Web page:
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The Raza effect

Whether batting in a crisis, patrolling the covers or chipping in with his part-time offbreaks, Sikandar Raza is the ultimate team man and often saves his best for the times he is needed most

Liam Brickhill
Liam Brickhill
Sikandar Raza clips one to the leg side, Zimbabwe v West Indies, tri-series, Bulawayo, November 25, 2016

Sikandar Raza seems to score a lot of his runs when others haven't, and thrives on pressure  •  AFP

Every team needs a player for a crisis. For Zimbabwe, Sikandar Raza has often been that player. He bats anywhere from 1 to 7, is as electric and energetic at short cover as he is at deep midwicket and, against West Indies in Bulawayo on Friday, he even opened the bowling, playing an all-round hand in one of Zimbabwean cricket's finest come-from-behind wins.
Raza seems to score a lot of his runs when others haven't, and thrives on pressure. His first international innings of note was an 82 against India in 2013. No one else reached fifty that day. His third ODI ton, against New Zealand in August last year, rescued the team from 68 for 5, with Raza all the way down at No. 7, becoming the only Zimbabwe batsman to score a hundred from that position. Two months later, his busy 60 not out with Nos. 9 and 10 for company marshalled Zimbabwe to a nervous, narrow two-wicket win over Ireland in Harare.
Two weeks after that, he was at it again, against Afghanistan. Batting at No. 6, he entered in the 15th over with Zimbabwe rudderless at 45 for 4. He weathered some determined bowling, and a withering blow to the groin, to make 86 when no other batsman reached 30.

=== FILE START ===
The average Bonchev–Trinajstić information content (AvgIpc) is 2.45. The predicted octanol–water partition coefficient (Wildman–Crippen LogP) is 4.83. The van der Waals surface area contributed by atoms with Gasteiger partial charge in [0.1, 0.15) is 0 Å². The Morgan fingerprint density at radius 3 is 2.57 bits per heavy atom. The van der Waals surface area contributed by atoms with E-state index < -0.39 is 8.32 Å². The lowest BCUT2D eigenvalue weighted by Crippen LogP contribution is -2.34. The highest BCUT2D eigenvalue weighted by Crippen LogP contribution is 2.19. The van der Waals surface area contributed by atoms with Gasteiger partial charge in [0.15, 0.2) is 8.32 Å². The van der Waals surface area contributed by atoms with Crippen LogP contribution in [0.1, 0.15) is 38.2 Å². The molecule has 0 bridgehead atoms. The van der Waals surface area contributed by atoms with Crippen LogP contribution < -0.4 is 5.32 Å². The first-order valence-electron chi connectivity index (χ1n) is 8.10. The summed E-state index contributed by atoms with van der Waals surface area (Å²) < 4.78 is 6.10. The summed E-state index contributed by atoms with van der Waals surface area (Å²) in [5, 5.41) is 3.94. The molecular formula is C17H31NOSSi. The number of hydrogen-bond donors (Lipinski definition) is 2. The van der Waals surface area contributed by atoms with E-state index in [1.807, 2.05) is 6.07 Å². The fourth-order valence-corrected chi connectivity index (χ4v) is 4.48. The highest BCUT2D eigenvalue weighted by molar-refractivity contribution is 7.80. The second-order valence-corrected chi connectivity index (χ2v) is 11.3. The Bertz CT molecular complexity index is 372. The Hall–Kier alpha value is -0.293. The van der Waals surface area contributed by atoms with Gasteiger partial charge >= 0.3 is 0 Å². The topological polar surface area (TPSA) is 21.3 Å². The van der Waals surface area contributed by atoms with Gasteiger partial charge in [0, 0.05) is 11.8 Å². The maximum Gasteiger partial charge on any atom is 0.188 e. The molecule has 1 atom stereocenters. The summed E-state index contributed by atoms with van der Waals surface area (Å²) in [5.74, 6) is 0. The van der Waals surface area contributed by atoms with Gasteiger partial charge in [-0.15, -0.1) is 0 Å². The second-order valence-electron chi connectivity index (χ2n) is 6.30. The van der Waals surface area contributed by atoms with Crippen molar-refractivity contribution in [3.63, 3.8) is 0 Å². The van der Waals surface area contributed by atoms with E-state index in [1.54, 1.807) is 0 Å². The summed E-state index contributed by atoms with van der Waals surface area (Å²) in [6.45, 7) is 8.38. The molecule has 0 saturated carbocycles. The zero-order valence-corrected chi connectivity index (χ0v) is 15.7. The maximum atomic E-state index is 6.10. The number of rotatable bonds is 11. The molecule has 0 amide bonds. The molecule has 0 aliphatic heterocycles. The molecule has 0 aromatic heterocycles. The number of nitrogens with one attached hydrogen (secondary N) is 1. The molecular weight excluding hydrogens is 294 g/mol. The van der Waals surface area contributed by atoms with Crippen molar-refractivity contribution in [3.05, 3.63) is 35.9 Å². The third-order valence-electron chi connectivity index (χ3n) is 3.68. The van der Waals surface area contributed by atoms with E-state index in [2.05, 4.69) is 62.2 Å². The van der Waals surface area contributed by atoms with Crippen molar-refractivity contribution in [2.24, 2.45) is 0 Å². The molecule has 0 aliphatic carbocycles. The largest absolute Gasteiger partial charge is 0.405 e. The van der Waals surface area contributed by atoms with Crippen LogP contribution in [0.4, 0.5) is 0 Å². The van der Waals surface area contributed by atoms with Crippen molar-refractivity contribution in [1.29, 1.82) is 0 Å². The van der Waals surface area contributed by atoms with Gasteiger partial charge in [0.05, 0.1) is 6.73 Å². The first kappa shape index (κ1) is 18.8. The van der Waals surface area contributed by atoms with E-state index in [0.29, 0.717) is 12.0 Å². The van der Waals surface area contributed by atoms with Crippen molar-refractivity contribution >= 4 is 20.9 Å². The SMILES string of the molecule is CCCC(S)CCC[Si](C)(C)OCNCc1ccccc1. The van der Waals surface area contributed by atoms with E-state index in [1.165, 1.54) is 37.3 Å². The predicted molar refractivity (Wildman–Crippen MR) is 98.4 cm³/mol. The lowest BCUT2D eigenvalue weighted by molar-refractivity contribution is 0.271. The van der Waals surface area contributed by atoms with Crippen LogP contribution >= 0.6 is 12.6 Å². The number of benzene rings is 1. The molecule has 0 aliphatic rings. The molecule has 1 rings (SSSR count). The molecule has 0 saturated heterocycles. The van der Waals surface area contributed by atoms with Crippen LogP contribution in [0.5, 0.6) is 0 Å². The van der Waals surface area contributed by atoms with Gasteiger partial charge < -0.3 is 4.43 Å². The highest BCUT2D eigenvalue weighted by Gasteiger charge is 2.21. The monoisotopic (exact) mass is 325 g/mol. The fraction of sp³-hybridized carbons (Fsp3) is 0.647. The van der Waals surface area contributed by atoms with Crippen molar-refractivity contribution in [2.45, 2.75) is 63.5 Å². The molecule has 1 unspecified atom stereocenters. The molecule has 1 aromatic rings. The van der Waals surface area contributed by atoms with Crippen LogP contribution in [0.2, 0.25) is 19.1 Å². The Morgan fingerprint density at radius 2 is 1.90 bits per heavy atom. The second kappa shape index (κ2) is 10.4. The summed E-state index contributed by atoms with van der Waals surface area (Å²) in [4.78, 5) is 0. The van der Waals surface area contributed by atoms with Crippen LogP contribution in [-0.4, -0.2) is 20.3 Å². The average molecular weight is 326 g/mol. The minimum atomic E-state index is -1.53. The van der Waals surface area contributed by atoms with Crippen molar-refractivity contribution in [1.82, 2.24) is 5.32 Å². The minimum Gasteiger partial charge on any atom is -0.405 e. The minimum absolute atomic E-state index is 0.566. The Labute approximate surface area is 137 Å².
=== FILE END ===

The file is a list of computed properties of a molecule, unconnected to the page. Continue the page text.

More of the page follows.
He has modestly summed up his batting technique as "see ball, hit ball, and try to survive", and though he is actually blessed with natural flair, some of his best knocks have been his ugliest, when he has had to restrain the inner fighter pilot - a position he was training for in Pakistan before an eye condition compelled him to make a switch to cricket - and fly a figurative Cessna 172 instead. With Zimbabwe slipping to 89 for 7 against West Indies, today was one of those days, as he ground his way to 76 not out from 103 deliveries, with just three fours.
"There's nothing wrong with saying it was an ugly innings - it may have been - but I think that's exactly what we needed," Raza said after Zimbabwe's win. "The flair will remain there. But you also have to show some responsibility when you've played 60 one-day internationals. I was the only senior guy out there, so in my head all I was thinking was that as long as I'm out there with these guys, I can help them to maybe build an innings, and we'll see what happens in the end. As long as we stay out there, we can give ourselves a fighting chance to win the game."